BY CHUCK VANDENBERG
FORT MADISON – A newly announced candidate for mayor of Fort Madison says the city has become stagnant and he wants to help restart growth.
Chris Sorrentino, who has taken out a petition to run for Mayor and already has enough signatures to satisfy the 30 he said were required to get on the ballot, said he wants to usher in an era where the city goes back to the basics, stops what he terms as “stupid spending” and bring the residents back into control of government.
The truck driver came to the forefront of local politics when he tried to fight an amendment to city code that prohibited him from parking his tractor on city streets or on his property. Despite his efforts the amendment was passed.
But Sorrentino said that setback isn’t what prompted him to seek office.
“I’ve been very impressed with a lot of the feedback I’m getting from people,” Sorrentino said Friday. “I feel that everyone is amply ready for a change. The residents I’ve spoken with have lost faith in the city’s government.”
Sorrentino said one of his main platforms is doing what is necessary to help the school district get a new elementary school built.
“Last November when we put the school on the ballot, you went to the ballot and you were voting for a new school and a new park. We don’t need a new park and there wasn’t enough discussion on it so people didn’t know what they were voting for and voted against it.”
He said the city council needs to be more engaged in the process because quality and contemporary education are a critical part of bringing jobs to the area. So the city council should have been h0lding meetings to help the school district get that measure passed.
“It needs to happen like that because at the end of the day regardless of who’s on the council and who’s the mayor, the city belongs to the citizens. They elect us to represent them and to do what’s right for them and by them. So they need to have a very big voice in what goes on.”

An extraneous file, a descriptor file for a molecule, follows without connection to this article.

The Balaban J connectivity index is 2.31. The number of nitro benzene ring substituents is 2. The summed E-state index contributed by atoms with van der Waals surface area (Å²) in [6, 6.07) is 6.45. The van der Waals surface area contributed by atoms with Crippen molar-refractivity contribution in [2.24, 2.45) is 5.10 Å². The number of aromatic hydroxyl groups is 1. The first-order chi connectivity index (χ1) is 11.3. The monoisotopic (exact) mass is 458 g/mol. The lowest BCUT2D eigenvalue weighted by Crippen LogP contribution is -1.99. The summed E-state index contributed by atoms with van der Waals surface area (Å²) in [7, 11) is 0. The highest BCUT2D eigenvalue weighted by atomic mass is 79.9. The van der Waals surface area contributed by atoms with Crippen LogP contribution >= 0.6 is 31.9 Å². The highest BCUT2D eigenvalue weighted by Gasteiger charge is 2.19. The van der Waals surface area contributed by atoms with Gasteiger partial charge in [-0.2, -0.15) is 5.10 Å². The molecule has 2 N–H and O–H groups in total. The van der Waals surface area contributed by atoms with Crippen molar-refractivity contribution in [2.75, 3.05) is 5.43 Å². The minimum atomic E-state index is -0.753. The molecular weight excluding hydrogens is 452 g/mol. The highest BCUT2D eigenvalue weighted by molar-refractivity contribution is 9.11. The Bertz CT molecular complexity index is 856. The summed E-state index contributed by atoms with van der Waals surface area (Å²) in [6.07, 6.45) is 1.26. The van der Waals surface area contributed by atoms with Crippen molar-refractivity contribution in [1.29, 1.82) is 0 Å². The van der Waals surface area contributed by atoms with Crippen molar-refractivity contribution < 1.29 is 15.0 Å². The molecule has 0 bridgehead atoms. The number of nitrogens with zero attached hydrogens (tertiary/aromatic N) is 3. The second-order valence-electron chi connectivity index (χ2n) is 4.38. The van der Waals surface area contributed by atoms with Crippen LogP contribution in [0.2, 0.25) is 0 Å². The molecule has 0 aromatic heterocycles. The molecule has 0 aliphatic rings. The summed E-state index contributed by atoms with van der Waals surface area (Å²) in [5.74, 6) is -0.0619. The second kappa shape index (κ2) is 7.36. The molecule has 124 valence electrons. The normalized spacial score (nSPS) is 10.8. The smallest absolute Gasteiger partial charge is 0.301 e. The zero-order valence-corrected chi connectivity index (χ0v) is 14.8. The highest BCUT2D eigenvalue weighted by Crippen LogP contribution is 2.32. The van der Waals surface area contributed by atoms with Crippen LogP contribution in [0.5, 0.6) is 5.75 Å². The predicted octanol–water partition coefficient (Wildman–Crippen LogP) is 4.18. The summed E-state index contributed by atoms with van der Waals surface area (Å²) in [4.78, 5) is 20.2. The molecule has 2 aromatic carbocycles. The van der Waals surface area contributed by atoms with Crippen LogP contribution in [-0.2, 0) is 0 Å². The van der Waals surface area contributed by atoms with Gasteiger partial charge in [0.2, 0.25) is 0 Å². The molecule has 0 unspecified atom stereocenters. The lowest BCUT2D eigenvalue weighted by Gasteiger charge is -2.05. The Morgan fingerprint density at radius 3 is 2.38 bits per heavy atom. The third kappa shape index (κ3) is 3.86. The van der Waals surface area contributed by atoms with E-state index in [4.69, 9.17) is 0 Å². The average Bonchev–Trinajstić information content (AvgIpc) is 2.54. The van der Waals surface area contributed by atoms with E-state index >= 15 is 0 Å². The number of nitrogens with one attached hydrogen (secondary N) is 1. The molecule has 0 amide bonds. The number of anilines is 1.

He said there is enough room on the new middle school property to have an elementary school and a high school on the property, which would save on transportation and help traffic flow.
“It’s tearing our city apart. If you go to Central Lee, there is a campus where everything is in the same location. Buses come in and they’re gone and that’s what needs to happen,” Sorrentino said.
With Fort Madison and Lee County still struggling with unemployment and dilapidated roads, Sorrentino said he’s frustrated with the lack of progress in a town he wanted to come live in.
“I’m disgruntled. When we moved to Fort Madison, I was living in Burlington. I’m not a big city guy, I’ve lived in metroplex cities and rural areas and I like smaller towns. The first time I visited Fort Madison, I came down with a buddy of mine and drove through here. And I looked around and said this is Fort Madison and he said, ‘Yeah, this is a podunk little town’ and I said, “I love it!”
He said he would also advocate for youth programs so they have places to go and have activities and get to know each other again. We need to include our fire departments and local police to help get those types of programs going.”
Other platforms would be increasing programs and aid for people with criminal records who are trying to get on the right track.